In 1828, a teenager named Charles Darwin opened a letter to his cousin with “I am dying by inches, from not having anybody to talk to about insects.” Almost two centuries on, Darwin would probably be thrilled and horrified: People are abuzz about insects, but their discussions are flecked with words such as apocalypse and Armageddon.
I spoke with several entomologists about whether these claims are valid, and what I found was complicated. The data on insect declines are too patchy, unrepresentative, and piecemeal to justify some of the more hyperbolic alarms. At the same time, what little information we have tends to point in the same worrying direction. How, then, should we act on that imperfect knowledge?….
….The claim that insects will all be annihilated within the century is absurd. Almost everyone I spoke with says that it’s not even plausible, let alone probable. “Not going to happen,” says Elsa Youngsteadt from North Carolina State University. “They’re the most diverse group of organisms on the planet. Some of them will make it.”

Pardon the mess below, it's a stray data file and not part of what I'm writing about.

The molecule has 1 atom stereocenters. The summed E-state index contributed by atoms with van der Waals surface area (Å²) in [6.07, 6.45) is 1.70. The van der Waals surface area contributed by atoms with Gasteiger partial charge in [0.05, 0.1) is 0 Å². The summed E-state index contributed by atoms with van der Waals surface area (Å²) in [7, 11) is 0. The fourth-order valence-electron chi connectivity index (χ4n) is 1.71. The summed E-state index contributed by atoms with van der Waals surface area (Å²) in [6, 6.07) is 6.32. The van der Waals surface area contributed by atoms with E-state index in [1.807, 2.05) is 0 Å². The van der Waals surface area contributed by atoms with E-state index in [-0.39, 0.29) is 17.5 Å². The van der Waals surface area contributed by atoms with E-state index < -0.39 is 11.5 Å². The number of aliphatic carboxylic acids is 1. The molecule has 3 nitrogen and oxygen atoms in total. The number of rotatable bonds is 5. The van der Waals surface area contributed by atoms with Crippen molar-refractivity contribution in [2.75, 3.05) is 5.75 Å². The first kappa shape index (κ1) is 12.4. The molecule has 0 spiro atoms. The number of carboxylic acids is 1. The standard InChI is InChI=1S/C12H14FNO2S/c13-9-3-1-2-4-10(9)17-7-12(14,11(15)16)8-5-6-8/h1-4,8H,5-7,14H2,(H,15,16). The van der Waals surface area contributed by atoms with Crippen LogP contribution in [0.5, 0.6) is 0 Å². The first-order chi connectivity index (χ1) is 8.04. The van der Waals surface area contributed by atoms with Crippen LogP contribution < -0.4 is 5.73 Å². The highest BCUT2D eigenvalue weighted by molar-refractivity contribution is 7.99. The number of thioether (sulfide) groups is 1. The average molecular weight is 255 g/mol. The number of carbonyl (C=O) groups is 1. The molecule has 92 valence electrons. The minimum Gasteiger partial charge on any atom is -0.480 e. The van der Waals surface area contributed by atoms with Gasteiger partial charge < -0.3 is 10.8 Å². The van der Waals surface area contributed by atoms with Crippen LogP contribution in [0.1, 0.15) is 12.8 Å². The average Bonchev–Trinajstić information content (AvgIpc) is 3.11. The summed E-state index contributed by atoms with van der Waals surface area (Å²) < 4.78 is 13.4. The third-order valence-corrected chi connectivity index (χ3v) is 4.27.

Few researchers have kept running tallies on insect populations, aside from a smattering of species that are charismatic (monarch butterflies), commercially important (domesticated honeybees), or medically relevant (some mosquitoes)….The basic business of documenting insect diversity has been comparatively neglected….
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